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Hillary: LBJ, Not MLK Passed Civil Rights Act

From Fox News, via DailyMotion:

“Dr. King’s dream began to be realized when President Johnson passed the Civil Rights Act of 1964… It took a president to get it done.”

The DNC’s New York Times provides further details:

Clinton’s Civil Rights Lesson

By Sarah Wheaton

DOVER, N.H. — As they barnstorm through New Hampshire, Senator Hillary Rodham Clinton and her husband are often introduced by supporters who once backed another candidate but converted to her cause.

Today, in Dover, Francine Torge, a former John Edwards supporter, said this while introducing Mrs. Clinton: “Some people compare one of the other candidates to John F. Kennedy. But he was assassinated. And Lyndon Baines Johnson was the one who actually” passed the civil rights legislation.

The comment, an apparent reference to Senator Barack Obama, is particularly striking given documented fears among blacks that Mr. Obama will be assassinated if elected

Mrs. Clinton’s expression did not change noticeably when Ms. Torge made the comment.

Only a few hours later, she brought up the civil rights legislation herself in remarks to a Fox News correspondent.

Mrs. Clinton and Mr. Obama have been in a running feud arising from her suggestion at Saturday’s debate that he was raising “false hope.”

Mr. Obama responded that Mr. Kennedy did not decide going to the moon was a false hope and that Martin Luther King, Jr. did not see ending segregation as such.

“Dr. King’s dream began to be realized when President Johnson passed the Civil Rights Act,” Mrs. Clinton said when asked about Mr. Obama’s rejoinder by Fox’s Major Garrett after her speech in Dover. “It took a president to get it done.” …

Later, during an appearance in Salem, Mrs. Clinton refined her remarks on Fox:

“You know, today Senator Obama used President John F. Kennedy and Dr. Martin Luther King Jr. to criticize me. He basically compared himself to our greatest heroes because they gave great speeches.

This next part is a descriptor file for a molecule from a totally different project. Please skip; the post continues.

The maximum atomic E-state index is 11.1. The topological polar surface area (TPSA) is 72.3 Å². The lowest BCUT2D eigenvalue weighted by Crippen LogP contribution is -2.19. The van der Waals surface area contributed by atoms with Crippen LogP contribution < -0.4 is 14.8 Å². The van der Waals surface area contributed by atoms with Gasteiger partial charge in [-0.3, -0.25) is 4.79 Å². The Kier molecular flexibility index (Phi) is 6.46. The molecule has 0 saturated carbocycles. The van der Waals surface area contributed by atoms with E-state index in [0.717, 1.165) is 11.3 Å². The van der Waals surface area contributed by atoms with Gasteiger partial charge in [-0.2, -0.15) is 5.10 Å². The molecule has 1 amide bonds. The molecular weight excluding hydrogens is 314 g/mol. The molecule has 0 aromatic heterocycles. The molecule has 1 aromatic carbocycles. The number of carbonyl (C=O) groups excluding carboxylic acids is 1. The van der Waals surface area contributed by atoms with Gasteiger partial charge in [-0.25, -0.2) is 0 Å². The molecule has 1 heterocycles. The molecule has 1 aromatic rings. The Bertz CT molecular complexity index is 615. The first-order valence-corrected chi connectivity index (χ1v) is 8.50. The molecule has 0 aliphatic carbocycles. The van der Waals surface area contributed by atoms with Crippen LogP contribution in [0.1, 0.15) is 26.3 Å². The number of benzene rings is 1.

“President Kennedy was in Congress for 14 years. He was a war hero. He was a man of great accomplishments and readiness to be president. Dr. Martin Luther King Jr. led a movement. He was gassed. He was beaten. He was jailed. And he gave a speech that was one of the most beautifully, profoundly important speeches ever written in America, the “I have a dream” speech.

“And then he worked with President Johnson to get the civil rights laws passed, because the dream couldn’t be realized until finally it was legally permissible for people of all colors and backgrounds and races and ethnicities to be accepted as citizens.

“I’m running for president because I believe that there is not a contradiction between experience and change.”

Some might say that Mrs. Clinton was belittling Mr. King’s role with her remarks. Perhaps she was. It is a muddled statement anyway, since if Mr. Obama wins, he will be President.

However, it is interesting to recall that at the time of the voting rights act, the young Diane Rodham was an adamant “Goldwater girl.” And lest we forget, Mr. Goldwater was one of the few Republicans to actually oppose said Civil Rights Act.

Indeed, Ms Rodham actually increased her campaign work for candidate Goldwater after having heard Mr. King speak, which she now describes as a life-changing experience.

Of course Diane Hillary can blame this on youthful indiscretion. But still, there it is.

Apart from all of this, who knows what to make of this bizarre line:

The comment, an apparent reference to Senator Barack Obama, is particularly striking given documented fears among blacks that Mr. Obama will be assassinated if elected.

One suspects it’s another way for our moral betters at The Times to suggest we Americans are all a bunch of murderous racists who would kill the first black man who had the temerity to be elected President.

(Thanks to YoungJim for the heads up.)

This article was posted by Steve Gilbert on Tuesday, January 8th, 2008. Comments are currently closed.

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